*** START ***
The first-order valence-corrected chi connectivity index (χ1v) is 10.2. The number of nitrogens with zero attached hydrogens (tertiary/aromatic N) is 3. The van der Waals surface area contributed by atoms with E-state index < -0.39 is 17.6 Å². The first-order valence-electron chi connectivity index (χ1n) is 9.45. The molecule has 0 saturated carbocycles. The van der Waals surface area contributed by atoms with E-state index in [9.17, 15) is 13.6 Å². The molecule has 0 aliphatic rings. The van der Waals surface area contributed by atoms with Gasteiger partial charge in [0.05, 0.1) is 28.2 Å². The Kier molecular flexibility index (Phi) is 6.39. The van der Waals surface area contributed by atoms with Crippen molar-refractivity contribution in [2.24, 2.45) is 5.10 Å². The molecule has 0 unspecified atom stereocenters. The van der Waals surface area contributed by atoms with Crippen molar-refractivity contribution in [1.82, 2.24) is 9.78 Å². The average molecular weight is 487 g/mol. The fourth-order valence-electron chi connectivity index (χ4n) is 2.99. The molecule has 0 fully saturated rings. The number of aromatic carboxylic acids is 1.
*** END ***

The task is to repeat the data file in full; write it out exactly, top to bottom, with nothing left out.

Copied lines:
The first-order valence-corrected chi connectivity index (χ1v) is 10.2. The number of nitrogens with zero attached hydrogens (tertiary/aromatic N) is 3. The van der Waals surface area contributed by atoms with E-state index < -0.39 is 17.6 Å². The first-order valence-electron chi connectivity index (χ1n) is 9.45. The molecule has 0 saturated carbocycles. The van der Waals surface area contributed by atoms with E-state index in [9.17, 15) is 13.6 Å². The molecule has 0 aliphatic rings. The van der Waals surface area contributed by atoms with Gasteiger partial charge in [0.05, 0.1) is 28.2 Å². The Kier molecular flexibility index (Phi) is 6.39. The van der Waals surface area contributed by atoms with Crippen molar-refractivity contribution in [2.24, 2.45) is 5.10 Å². The molecule has 0 unspecified atom stereocenters. The van der Waals surface area contributed by atoms with Crippen molar-refractivity contribution in [1.82, 2.24) is 9.78 Å². The average molecular weight is 487 g/mol. The fourth-order valence-electron chi connectivity index (χ4n) is 2.99. The molecule has 0 fully saturated rings. The number of aromatic carboxylic acids is 1.